Liferay Portal isn’t a new technology – if it was a person, it could already drink beer and drive a car – but thanks to constant development and improvement by its creators, it still remains relevant in 2023. It can help you deliver your application quite a bit faster, and in this Liferay tutorial we’ll show how. Here are six features Java developers can use to boost your time to market.
Most projects start with a specific business concept, and it wasn’t any different in our case. We needed to develop a system that would allow the client’s employees to display and manage various content (blog posts, newsletters, information about contests etc.). We also needed to create a user hierarchy structure that would reflect the company’s organization, on the basis of which permissions would be granted for the specific parts of the aforementioned content. Of course, every user would also be required to log in to their account, and the administrator had to have the ability to manage the users, content, and permissions.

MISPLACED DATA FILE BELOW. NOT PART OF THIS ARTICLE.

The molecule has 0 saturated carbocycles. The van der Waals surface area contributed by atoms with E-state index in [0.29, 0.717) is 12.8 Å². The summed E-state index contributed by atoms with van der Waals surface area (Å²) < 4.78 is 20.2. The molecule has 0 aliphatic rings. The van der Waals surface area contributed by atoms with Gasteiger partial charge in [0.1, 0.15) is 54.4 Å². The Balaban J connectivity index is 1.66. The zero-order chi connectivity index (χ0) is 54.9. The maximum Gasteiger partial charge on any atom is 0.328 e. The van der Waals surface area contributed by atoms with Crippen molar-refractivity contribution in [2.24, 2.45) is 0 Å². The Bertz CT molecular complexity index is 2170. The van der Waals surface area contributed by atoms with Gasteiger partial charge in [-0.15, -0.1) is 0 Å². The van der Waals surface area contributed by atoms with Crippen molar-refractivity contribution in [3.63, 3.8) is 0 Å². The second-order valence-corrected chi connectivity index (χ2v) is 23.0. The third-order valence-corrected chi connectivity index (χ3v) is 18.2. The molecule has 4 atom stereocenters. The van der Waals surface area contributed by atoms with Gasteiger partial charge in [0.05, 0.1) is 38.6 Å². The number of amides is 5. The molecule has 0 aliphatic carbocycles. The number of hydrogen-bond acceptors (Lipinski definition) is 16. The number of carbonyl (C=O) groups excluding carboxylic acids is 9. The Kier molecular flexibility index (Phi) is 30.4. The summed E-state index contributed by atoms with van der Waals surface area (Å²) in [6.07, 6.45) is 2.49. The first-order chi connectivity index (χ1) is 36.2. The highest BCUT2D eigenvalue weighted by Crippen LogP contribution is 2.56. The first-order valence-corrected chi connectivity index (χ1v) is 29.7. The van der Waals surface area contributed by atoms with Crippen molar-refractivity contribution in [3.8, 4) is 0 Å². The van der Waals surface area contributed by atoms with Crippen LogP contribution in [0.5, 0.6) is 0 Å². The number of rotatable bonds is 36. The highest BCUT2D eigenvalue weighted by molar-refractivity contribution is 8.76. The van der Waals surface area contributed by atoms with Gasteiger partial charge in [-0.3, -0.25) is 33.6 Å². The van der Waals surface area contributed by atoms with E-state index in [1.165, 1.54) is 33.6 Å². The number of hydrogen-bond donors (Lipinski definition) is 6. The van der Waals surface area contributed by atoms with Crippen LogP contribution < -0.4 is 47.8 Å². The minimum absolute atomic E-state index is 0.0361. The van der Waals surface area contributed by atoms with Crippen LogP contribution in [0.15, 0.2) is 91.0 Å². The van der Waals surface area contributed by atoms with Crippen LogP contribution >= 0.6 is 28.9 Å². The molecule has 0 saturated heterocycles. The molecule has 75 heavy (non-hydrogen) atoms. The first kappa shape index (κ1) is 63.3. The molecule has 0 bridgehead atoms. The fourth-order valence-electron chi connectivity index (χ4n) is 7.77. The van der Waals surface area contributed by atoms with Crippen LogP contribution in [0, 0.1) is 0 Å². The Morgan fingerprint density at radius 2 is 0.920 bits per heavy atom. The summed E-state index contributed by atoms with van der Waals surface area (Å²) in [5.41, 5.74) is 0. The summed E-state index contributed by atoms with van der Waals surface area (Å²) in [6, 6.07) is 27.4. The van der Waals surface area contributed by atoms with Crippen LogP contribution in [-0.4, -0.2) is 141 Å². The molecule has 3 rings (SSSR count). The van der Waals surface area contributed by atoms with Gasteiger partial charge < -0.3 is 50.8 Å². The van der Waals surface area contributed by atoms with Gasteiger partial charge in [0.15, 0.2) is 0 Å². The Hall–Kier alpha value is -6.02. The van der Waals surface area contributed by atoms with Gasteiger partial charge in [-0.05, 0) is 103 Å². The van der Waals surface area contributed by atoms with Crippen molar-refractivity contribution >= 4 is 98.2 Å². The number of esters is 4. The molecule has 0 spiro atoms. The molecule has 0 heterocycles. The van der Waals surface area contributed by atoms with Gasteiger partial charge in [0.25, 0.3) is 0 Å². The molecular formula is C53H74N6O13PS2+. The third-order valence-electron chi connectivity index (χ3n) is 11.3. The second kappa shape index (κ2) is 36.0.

The software also had to be integrated with external systems and, last but not least, we needed to pay attention to the general look and feel of the portal, as it would be available for a big audience.
While we could create this system in Java using the Spring framework, like in other projects that we developed, some of the business requirements seemed quite familiar. We thought they could be implemented faster – or even were available out-of-the-box – if we consider using the Liferay technology.
Liferay is a free (although there is also a paid, enterprise version), open-source tool that allows you to efficiently and quickly deliver a specific system. Liferay (also known as Liferay Portal) was written and developed in Java. It’s a highly configurable (through the administration panel) technology, with an intuitive, easy-to-use interface. It offers many built-in Liferay portlet types that you can adapt to your project by using the admin configuration. It also has many management-related functionalities – you can manage users, organizations, and permissions, or log in as a different person thanks to the user impersonation function.
In the case of more complex business tasks, Liferay also allows Java developers to override the existing widgets and create their own – for example, the Liferay MVC Portlet (Model-View-Controller) that we constantly used in the project. In addition, the technology provides a Rest Builder to create REST API Interfaces, and a Service Builder to create database entities, services, and models (more about that below).